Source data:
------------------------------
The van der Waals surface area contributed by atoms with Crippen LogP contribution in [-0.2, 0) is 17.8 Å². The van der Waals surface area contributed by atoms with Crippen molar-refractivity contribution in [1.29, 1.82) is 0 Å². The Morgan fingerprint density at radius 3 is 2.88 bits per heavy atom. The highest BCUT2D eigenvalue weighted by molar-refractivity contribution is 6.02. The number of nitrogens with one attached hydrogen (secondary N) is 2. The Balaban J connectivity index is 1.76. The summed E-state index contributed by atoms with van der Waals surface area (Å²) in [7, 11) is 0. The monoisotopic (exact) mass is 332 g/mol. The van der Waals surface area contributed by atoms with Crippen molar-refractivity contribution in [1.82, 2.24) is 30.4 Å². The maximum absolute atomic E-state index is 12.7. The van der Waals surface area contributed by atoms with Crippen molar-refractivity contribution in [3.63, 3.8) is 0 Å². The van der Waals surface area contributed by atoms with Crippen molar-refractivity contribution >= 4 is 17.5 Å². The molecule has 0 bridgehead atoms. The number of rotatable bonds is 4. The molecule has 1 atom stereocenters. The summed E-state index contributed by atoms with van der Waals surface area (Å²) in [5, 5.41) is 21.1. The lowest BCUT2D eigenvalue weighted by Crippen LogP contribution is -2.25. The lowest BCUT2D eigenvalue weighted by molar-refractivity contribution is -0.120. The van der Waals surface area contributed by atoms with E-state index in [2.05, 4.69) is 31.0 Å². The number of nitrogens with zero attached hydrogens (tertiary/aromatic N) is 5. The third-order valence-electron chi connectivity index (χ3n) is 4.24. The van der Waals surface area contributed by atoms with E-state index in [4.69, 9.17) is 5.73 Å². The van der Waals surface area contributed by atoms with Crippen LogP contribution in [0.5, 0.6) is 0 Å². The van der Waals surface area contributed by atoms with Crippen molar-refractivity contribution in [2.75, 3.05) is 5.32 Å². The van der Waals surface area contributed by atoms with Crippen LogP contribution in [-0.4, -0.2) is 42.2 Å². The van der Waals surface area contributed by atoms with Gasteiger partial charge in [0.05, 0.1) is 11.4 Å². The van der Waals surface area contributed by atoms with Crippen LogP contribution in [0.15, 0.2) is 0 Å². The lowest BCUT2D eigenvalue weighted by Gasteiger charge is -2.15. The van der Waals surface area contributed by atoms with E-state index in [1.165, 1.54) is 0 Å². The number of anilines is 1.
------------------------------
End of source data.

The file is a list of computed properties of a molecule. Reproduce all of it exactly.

The van der Waals surface area contributed by atoms with Crippen LogP contribution in [-0.2, 0) is 17.8 Å². The van der Waals surface area contributed by atoms with Crippen molar-refractivity contribution in [1.29, 1.82) is 0 Å². The Morgan fingerprint density at radius 3 is 2.88 bits per heavy atom. The highest BCUT2D eigenvalue weighted by molar-refractivity contribution is 6.02. The number of nitrogens with one attached hydrogen (secondary N) is 2. The Balaban J connectivity index is 1.76. The summed E-state index contributed by atoms with van der Waals surface area (Å²) in [7, 11) is 0. The monoisotopic (exact) mass is 332 g/mol. The van der Waals surface area contributed by atoms with Crippen molar-refractivity contribution in [1.82, 2.24) is 30.4 Å². The maximum absolute atomic E-state index is 12.7. The van der Waals surface area contributed by atoms with Crippen molar-refractivity contribution in [3.63, 3.8) is 0 Å². The van der Waals surface area contributed by atoms with Crippen molar-refractivity contribution >= 4 is 17.5 Å². The molecule has 0 bridgehead atoms. The number of rotatable bonds is 4. The molecule has 1 atom stereocenters. The summed E-state index contributed by atoms with van der Waals surface area (Å²) in [5, 5.41) is 21.1. The lowest BCUT2D eigenvalue weighted by Crippen LogP contribution is -2.25. The lowest BCUT2D eigenvalue weighted by molar-refractivity contribution is -0.120. The van der Waals surface area contributed by atoms with E-state index in [2.05, 4.69) is 31.0 Å². The number of nitrogens with zero attached hydrogens (tertiary/aromatic N) is 5. The third-order valence-electron chi connectivity index (χ3n) is 4.24. The van der Waals surface area contributed by atoms with E-state index in [4.69, 9.17) is 5.73 Å². The van der Waals surface area contributed by atoms with Crippen LogP contribution in [0.5, 0.6) is 0 Å². The van der Waals surface area contributed by atoms with Crippen molar-refractivity contribution in [2.75, 3.05) is 5.32 Å². The van der Waals surface area contributed by atoms with Crippen LogP contribution in [-0.4, -0.2) is 42.2 Å². The van der Waals surface area contributed by atoms with Gasteiger partial charge in [0.05, 0.1) is 11.4 Å². The van der Waals surface area contributed by atoms with Crippen LogP contribution in [0.15, 0.2) is 0 Å². The lowest BCUT2D eigenvalue weighted by Gasteiger charge is -2.15. The van der Waals surface area contributed by atoms with E-state index in [1.165, 1.54) is 0 Å². The number of anilines is 1.